Snow climb and ski descent of Crestone Peak via Red Gully, 4/7/2013
Crew: Ben (benners), Matt (pioletski)
3844' climbed and skied, about 8 miles round trip
Solving the Sangres Puzzle
Skiing the Sangre de Cristo range presents a unique set of challenges. It is remote, it tends to be dry, and springtime warms it up early. The race is always on for the snowpack to consolidate sufficiently for safe skiing before it melts out entirely. So a little creativity is required...
Our multimedia adventure began when I arrived at the trailhead on Saturday afternoon. I had brought my sled, hoping to save some time by towing my companions up the South Colony Lakes road to the old 4x4 trailhead. It's a little questionable whether we saved any time, but it made for an interesting trip. The lower part of the road was dry and rocky - not ideal snowmobiling terrain. I chained up my truck and managed to drag the sled past several snowdrifts and icy patches, almost to the beginning of continuous snow, and left it beside the trail for the night.
Ben and Brian (lordhelmut) arrived at what is now the 2wd trailhead around 2am. I was too comfortable to pay any attention. They settled down for what sleep they could get, and at 5am, we geared up and hiked about a mile to where I had stashed the sled.
Ben on tow
Motoring up the road presented a challenge or two. Let's just say that the South Colony Road is no longer in for snowmobiling, unless you happen to bring the Army Corps of Engineers along. The road is open to snowmobiles in the winter, and the gate was still open, but the creek crossing just past the gate had melted out. We set to with our avy shovels, and built a bridge in about 30 minutes.
Crossing the Rubicon (Ben)
From that point, the sled more or less justified the logistical problems it presented. After negotiating a couple more bare patches, and making a few stops to cool the motor, we covered 3 miles in perhaps 45 minutes, arriving at what used to be the 4wd trailhead (just shy of the wilderness area boundary) at around 8am.
At the old 4wd TH
Turning around, we remembered why we came. The Sangres are spectacular and the Crestones especially so.
The glorious Needle
I led my companions on a slightly crazy line through the woods to the campsites near Lower South Colony Lake, at the foot of Broken Hand Pass.
Broken Hand Pass
And off we went...
On the road again
... up Broken Hand Pass.
Ascending the pass (Ben)
At this point Brian split away from Ben and me. He wanted to explore a line on Broken Hand Peak, while Ben and I were angling for Crestone Peak. At this point the wind was howling, and we weren't all that confident of our objectives. Still, Brian set off, while Ben and I crossed the pass and descended to Cottonwood Lake, delighted (in this dry year) to see the Red Gully full of snow.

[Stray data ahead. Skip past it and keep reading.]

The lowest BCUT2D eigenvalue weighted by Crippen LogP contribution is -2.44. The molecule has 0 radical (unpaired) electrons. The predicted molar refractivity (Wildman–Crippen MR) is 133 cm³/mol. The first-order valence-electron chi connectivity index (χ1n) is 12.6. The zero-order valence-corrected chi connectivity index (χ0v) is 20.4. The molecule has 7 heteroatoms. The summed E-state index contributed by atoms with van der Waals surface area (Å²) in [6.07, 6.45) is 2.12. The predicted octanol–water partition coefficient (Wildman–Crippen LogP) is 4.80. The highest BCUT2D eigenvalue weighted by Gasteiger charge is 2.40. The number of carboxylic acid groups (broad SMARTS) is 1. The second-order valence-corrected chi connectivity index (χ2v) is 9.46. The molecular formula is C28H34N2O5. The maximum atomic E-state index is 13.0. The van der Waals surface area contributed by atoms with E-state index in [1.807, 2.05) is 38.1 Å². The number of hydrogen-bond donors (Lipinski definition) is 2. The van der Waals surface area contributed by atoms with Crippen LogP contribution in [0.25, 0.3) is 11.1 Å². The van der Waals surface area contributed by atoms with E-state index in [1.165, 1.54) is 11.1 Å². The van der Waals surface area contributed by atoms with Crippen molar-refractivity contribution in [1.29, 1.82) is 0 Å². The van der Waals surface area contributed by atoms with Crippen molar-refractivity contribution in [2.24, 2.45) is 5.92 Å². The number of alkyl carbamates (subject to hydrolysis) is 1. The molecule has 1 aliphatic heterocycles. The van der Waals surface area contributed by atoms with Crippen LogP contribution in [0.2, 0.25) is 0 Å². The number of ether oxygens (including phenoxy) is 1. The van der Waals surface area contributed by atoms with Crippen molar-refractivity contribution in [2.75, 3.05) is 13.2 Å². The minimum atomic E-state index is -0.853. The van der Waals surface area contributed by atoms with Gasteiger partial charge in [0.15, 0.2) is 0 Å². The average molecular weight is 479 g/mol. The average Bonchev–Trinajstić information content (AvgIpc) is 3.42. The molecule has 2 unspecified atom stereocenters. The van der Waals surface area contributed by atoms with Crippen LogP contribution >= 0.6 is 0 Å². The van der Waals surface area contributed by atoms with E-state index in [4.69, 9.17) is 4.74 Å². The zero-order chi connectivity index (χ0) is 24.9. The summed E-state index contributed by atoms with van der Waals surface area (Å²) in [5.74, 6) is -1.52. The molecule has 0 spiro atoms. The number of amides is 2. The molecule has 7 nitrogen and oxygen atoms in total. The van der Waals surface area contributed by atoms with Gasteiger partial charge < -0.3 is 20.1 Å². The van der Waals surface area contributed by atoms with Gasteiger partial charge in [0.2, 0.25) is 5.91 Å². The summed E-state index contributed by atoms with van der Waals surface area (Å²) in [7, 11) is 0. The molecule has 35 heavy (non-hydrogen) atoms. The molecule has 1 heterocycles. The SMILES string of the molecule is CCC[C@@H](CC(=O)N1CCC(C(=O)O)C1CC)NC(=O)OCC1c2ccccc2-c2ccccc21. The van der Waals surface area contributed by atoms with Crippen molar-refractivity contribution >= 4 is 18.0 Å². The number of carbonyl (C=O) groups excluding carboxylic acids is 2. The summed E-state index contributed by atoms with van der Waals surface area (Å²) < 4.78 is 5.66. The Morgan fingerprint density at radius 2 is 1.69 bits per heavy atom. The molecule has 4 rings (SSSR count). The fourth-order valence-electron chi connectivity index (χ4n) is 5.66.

The Red Gully dressed in white
Not completely full, of course... We would ascend directly up the gully and climb over the rock band halfway up; on returning, we would break to skier's left onto the broad bands of snow to the side, thus staying on continuous snow all the way down.
We geared up to climb...
Ben with Broken Hand behind
... and we climbed. Here Ben is approaching the band of bare rock.
Approaching the choke
This required some front pointing and mixte moves.
Mixte climbing (Ben)
Note, two pictures back,that Ben's boots are sinking to the instep in the snow. Most of the gully, perhaps due to cloud cover and protection from the wind, was incompletely frozen. I had no concerns about stability, but it did make for slow and strenuous climbing. We were grateful for the windbreak afforded by the sides of the gully.
View from the gully
Gradually we closed in on the summit ridge, with its spectacular notches and windows.
Ben near the summit
Did I bring enough gear?
View from the top (Ben)
Beta shot #1: KC and Challenger look about as in as I have ever seen them.
Looking very skiable
After the whistling gale on Broken Hand, the summit was surprisingly comfortable.
Brothers in arms
I never have had much success with action shots while skiing. Fortunately I have a GoPro. Here's a little POV of the first few hundred feet...
Ben is a bit handier with a still camera than I am.
Skiing the gully (Ben)
The snow was too hard in some spots and too soft in others. I guess you can't have it all...
Beta shot #2: As we began the re-ascent of Broken Hand Pass, we had this view of the south couloir of the Needle. I wonder just how narrow the snow is at the choke. I had entertained thoughts of going after it today, but the effort and time it took to climb the Peak didn't allow for it.
It's thin but it's in
Getting back up Broken Hand Pass was plenty of effort.
Climbing the pass, again (Ben)
Guided by our friend Carl, we had spotted this little couloir on the east side of Broken Hand Pass, just to looker's right of the pass proper (picture taken in the morning, of course) - which looked like a nicer descent route:
Couloir to looker's right
Looking down from the top:
Bonus Gully (Ben)
As with Carl's trip, it turned out to be the best skiing of the day. Here's Ben getting after it:
And a somewhat more flattering picture (sorry Ben, the last one was the best I got at the time).
Descending the apron to Lower South Colony Lake, the sled, the trailhead...
Down to the lake (Ben)
Descending to the lake
We (I should say I) only got the sled stuck once on the way out, and our bridge was still intact. A big, beautiful... tiring day in the alpine.
Thanks Ben, thanks Brian - good to see you guys again. And thank you for reading.
Thumbnails for uploaded photos (click to open slideshow):
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